How Multiple Components Talk to One Another (I2C, UART, etc)

Thread Starter

sjdean

Joined Nov 5, 2019
2
If I say Im a beginner at Electronics, but I see all the schematic design people and PCB builders in China and India etc. I've got ideas, but not much clue how to turn them into reality.

My project at the moment is essentially a modular Car PC - and I've got this working two Raspberry Pi's.

I have a "Head Unit" which has a DAC, a GPS (connected via USB) and an SDR dongle also connected via USB. It runs RaspbianOS and OpenAuto to provide an Android Auto interface.

The second raspberry pi or "Can Collector" has a CAN BUS hat, collects information from the Can Bus, and broadcasts to the Head Unit raspberry Pi to process the data and upload to the cloud where I can then run telemetry.

Im using Cat 5 cable, USB to USB C cables, USB to Micro USB cables, and my own cables using the Molex ML-XT series connectors.

But I thought wouldn't it be nice to build this from the ground up.

The biggest thing is replacing the Raspberry Pi and bringing in the same information.

So I thought I should split the project into two.

The Head Unit (v1) will be basically be an interface to the Raspberry Pi - perhaps connecting over USB or some other technology. It will have a GPS and an RTC in order to set the time on the raspberry pi. It will need two USB connections for connecting a USB-C device (mobile phone) and should support fast charging. It will have a relay to take a Permanent 12v and an Accessory 12v in order to switch itself on when a current is applied to the Accessory 12v. I'll also need two 3.1a 5v outputs (one Micro USB, one USB-C) to power a Raspberry PI 4 and the official touch screen. The USB-C output should be delayed slightly after the screen.

Head Unit v2 will add two perhaps three SDR chips, a DAC and a MosFet amplifier, will need a 7 inch touch screen, WiFi, Bluetooth and a Microphone Connection and will replace the Raspberry Pi. It will also need one CAN interface.

The Can Collector, will probably need four CAN interfaces, a relay as above and Bluetooth for transferring CAN Bus mapping files to the device so it can then send out translated CAN information to the Head Unit. This way if I need to add another unit, it can use the translated information rather than needing to map in other elements.

I don't see actual "USB" connectors on the devices or Ethernet ports, I see typical car type connectors to link everything up, but then with USB sockets or plugs where needed.

That's my plan.

Whether it's achievable I don't know. Im sure it is. Anything is.

But then this got me thinking.

Lets say I create a USB Hub type device, which has things like Bluetooth, WiFi, CanBus, RTC and GPS, how do the devices talk back to the host, or even a processors chip such as R5F563NBDDFP? In the first instance, how would they talk to the Raspberry Pi? I see I2C, UART, SPI etc. What do we do about drivers? Im imagining, USB would expose the device, while the drivers would then allow the OS to talk to the device. If I moved to a custom device and not use a Raspberry Pi, do I need to make sure I get a processor that has more UART channels? Do I need to consider what chips I use? What do I do about drivers?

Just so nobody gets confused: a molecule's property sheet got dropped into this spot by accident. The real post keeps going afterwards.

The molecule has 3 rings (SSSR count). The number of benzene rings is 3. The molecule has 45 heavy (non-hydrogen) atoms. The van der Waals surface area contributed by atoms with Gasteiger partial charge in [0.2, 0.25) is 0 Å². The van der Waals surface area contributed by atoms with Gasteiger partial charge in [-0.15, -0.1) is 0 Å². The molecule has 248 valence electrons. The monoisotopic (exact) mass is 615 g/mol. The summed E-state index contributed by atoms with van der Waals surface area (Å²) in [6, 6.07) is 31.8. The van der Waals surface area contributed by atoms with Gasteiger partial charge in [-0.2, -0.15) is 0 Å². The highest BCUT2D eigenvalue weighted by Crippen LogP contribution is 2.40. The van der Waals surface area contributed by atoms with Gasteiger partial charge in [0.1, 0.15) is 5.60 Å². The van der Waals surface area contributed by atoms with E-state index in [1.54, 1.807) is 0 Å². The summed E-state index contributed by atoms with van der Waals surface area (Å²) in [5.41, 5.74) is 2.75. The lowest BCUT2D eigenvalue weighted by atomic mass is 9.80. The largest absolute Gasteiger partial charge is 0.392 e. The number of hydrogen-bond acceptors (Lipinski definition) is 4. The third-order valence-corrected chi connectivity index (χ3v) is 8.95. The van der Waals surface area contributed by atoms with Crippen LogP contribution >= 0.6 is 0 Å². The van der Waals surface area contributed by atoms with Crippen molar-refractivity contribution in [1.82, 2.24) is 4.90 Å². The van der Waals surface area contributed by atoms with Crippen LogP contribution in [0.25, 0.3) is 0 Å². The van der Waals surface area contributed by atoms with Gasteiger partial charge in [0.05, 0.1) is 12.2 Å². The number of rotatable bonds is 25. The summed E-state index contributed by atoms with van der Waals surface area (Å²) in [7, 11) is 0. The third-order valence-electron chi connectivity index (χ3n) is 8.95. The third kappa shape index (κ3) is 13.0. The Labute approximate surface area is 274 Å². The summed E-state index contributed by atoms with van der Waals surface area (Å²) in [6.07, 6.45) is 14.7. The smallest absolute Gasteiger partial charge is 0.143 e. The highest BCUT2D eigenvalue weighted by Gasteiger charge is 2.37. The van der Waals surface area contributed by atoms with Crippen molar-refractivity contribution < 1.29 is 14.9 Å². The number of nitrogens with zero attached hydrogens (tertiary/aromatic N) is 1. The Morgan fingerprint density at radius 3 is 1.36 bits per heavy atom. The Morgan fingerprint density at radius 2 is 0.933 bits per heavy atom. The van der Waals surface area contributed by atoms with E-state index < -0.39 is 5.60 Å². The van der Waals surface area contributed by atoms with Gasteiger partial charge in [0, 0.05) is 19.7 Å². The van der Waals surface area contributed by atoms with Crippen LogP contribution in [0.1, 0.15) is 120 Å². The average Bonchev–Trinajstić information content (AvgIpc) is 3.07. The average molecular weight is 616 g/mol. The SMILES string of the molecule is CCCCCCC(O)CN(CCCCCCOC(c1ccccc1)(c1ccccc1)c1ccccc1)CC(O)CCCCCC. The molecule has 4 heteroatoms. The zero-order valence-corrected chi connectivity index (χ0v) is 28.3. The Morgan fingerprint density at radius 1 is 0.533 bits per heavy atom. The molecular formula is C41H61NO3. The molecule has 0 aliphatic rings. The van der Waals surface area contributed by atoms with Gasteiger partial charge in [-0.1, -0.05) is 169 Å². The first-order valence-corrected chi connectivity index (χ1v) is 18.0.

Im not looking for a detailed over view as such, but if you can point me in the right direction towards a general over view of how this works and how people have mapped out interoperability etc that would be great.

Simon
 

MrChips

Joined Oct 2, 2009
19,425
Welcome to AAC!

The must common interface channels in use are parallel, UART, SPI, I2C, SATA, USB, CAN, IrDA. Along with those we can add WiFi, Bluetooth. Then there are the physical layers, TTL, RS-232, RS-485, LVDS, 1-Wire.

Since you are contemplating an automotive application, CAN bus would be the obvious choice. Connect your devices to any MCU and communicate across one CAN bus.
 

dendad

Joined Feb 20, 2016
3,084
For a start, play around with such things as I2C LCDs, and MCP23017 port expanders. Maybe with Arduinos in place of the Pi, as they are cheaper when you blow them up ;)
Get some experience in running things like that on the bench, then move on to the car.
CAN is a good way to go, and a CAN Bluetooth interface will isolate things for safety.

CAN.png

Also, RS485 is a common control network system. I would stay away from USB and Ethernet in a car.
 
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